When to induce vomiting safely

Charlie Powell

It is allergy season and for some of us, that means doses of antihistamines and other medications to stop the runny nose and itchy, watery eyes.

What works for us, however, is not what works for pets suffering with allergies. There are many signs a pet can display to show they have seasonal allergies.

The most common sign of an allergy attack in pets is skin itching with subsequent scratching and rolling. Allergic skin reactions can occur locally (in one place on the skin). Pets can also get generalized irritations all over their body.

In some cases, allergy attacks may involve the respiratory system, as displayed with coughing, sneezing, and/or wheezing. Copious snot may or may not be present. With other seasonal allergens, there can be a runny discharge from the eyes or nose. If the mucous or runny eye material gets thicker, develops color or gets an off smell, that may indicate a secondary bacterial infection or another condition. You need to have your pet seen by a veterinarian sooner rather than later.

As for dosing animals with allergy medications, please leave that up to your veterinarian exclusively. Home trials of even the safest human drugs can result in death. If your funds are limited, let your veterinarian know and sometimes they can help with product samples or a few household tips to help.

Once your pet is correctly diagnosed, your veterinarian may prescribe certain medications. They may also offer medication and/or other means to assist the pet.

The Purple Leash Project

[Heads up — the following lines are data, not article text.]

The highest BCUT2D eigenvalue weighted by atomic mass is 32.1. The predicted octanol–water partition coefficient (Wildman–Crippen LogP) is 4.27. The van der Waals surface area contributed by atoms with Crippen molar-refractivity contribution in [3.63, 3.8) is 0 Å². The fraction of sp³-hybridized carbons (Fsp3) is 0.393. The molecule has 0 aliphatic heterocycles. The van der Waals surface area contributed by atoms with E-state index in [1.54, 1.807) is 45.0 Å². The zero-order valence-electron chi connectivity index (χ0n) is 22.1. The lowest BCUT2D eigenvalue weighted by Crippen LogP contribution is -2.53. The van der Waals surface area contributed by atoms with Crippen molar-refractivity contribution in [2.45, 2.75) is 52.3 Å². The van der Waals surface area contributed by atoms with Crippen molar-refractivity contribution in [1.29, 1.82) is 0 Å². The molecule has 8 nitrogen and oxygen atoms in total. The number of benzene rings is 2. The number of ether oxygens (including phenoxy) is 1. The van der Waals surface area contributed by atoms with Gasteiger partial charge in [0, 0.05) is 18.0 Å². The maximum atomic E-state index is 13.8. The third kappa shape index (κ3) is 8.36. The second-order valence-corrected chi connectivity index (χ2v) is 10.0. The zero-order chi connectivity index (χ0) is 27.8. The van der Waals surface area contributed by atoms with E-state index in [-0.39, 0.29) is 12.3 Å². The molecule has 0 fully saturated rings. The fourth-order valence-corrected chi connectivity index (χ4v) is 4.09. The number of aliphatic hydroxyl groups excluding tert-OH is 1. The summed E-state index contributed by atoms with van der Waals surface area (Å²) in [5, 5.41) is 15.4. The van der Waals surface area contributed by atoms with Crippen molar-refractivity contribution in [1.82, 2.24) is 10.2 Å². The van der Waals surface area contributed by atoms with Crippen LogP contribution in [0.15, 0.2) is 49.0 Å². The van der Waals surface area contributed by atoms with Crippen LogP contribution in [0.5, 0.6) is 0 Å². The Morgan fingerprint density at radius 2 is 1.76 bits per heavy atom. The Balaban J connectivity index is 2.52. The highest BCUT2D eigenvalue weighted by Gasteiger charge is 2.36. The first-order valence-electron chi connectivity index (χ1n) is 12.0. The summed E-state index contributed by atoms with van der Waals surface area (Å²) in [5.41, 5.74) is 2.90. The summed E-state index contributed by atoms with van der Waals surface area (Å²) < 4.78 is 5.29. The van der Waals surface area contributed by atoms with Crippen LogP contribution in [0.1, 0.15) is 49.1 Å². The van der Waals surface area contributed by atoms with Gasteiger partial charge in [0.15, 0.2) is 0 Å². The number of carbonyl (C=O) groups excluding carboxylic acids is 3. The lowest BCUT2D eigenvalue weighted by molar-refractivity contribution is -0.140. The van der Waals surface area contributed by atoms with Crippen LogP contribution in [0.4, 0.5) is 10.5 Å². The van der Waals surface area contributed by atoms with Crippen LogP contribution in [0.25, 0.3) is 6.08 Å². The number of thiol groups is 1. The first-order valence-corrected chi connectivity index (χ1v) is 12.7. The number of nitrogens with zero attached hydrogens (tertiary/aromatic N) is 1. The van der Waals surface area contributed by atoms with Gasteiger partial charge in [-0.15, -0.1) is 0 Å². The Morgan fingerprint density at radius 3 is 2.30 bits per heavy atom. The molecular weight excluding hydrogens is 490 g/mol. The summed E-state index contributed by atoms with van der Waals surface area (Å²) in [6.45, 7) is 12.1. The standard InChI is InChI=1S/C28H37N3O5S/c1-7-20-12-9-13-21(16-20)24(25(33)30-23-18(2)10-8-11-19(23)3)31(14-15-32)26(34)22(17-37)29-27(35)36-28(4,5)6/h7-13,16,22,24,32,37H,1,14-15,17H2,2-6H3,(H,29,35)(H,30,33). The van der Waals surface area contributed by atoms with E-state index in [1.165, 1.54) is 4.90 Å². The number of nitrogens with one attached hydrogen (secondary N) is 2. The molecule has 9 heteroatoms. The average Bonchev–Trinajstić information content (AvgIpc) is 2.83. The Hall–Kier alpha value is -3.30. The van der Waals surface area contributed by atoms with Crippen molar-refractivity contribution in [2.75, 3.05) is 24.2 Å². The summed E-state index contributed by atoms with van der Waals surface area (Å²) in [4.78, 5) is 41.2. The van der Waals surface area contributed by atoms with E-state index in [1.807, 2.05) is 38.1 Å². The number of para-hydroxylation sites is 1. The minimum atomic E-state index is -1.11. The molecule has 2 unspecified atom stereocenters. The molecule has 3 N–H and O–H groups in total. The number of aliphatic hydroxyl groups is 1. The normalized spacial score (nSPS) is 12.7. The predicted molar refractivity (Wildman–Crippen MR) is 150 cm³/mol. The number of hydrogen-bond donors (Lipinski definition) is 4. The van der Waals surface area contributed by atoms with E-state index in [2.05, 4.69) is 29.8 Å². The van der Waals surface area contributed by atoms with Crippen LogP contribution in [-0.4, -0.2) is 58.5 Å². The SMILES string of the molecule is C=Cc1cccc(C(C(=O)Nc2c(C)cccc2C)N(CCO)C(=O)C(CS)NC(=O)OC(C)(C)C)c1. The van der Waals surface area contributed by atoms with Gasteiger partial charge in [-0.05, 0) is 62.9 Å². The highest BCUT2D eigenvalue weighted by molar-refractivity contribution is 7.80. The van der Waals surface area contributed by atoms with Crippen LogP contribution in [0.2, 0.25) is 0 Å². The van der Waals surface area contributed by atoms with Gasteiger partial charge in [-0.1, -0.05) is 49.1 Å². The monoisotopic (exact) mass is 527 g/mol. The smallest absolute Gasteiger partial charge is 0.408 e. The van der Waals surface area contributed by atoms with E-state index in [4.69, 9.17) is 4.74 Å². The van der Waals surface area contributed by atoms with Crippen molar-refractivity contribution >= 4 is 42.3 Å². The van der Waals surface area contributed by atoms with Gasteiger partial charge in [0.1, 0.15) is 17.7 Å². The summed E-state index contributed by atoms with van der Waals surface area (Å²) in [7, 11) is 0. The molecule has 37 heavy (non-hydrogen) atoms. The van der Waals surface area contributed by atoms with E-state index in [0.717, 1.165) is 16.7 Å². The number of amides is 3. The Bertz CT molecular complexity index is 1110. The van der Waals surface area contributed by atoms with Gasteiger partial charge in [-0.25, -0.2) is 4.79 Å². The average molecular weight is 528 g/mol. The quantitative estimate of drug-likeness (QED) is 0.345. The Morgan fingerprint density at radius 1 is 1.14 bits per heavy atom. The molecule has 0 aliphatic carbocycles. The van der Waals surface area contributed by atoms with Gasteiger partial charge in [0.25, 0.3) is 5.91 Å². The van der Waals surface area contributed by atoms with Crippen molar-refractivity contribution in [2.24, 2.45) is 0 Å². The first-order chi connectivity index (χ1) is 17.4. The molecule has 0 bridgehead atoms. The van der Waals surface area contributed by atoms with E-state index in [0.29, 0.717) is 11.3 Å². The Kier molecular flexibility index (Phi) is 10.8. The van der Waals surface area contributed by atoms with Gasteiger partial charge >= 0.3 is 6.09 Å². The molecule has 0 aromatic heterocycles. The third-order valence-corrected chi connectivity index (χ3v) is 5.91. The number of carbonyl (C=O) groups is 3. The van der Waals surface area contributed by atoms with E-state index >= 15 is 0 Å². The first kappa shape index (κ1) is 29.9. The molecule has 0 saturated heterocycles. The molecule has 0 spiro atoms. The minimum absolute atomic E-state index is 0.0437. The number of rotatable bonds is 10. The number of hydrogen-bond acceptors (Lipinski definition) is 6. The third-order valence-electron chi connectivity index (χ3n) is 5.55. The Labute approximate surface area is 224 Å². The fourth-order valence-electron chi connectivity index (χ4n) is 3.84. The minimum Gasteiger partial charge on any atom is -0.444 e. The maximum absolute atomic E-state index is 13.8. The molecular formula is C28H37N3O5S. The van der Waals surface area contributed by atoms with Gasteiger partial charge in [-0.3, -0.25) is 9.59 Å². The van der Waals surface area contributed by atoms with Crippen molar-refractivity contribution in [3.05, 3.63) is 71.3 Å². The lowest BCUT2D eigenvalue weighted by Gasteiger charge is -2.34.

On another topic, consider the Purple Leash Project. Purina launched the project seven years ago when one of their associates learned 48 percent of domestic violence victims will not leave the abusive situation because, in most cases, the human shelter system will not let them bring pets.

Purina felt it was unfair that pets, who may be the only source of unconditional love and support for a victim, weren’t being considered when it came to sheltering survivors. So, the company decided to help.

Since its inception, Purina has helped one of the largest domestic violence shelters in the U.S. on its journey to become a leading voice and shining example of pet-friendly sheltering. They also helped found the PAWS Act Coalition in support of the Pets and Women Safety Act, which helps domestic abuse victims and their pets by advocating for federal resources dedicated to this cause.

Through the Purple Leash Project, together with RedRover and other allies, Purina continues to advocate for change and serve the needs of survivors and their pets by awarding grants to help domestic violence shelters become pet friendly. They also engage volunteers to help with the transformations and offer support for survivors with pets as new opportunities arise.

Locally, the great people at Alternatives to Violence of the Palouse struggle with victims that need protective sheltering and their pets. While they do allow emotional support/disability animals to accompany victims in their shelter, the doors are not wide open for any victim to bring any pet with them. That’s hard and understandable. ATVP did say they try their best to work with each client individually to find solutions to protect the victims and the pets.

Perhaps a grant application to the Purple Leash Project is in order?

Today, Purina’s goal is for 25 percent of U.S. domestic violence shelters to become pet-friendly by the end of 2025. Their long-term goal is to fundamentally change the landscape of domestic violence services for survivors with pets.

Powell is the public information officer for the Washington State University College of Veterinary Medicine, which provides this column as a community service. For questions or concerns about animals you’d like to read about, email cpowell@vetmed.wsu.edu.

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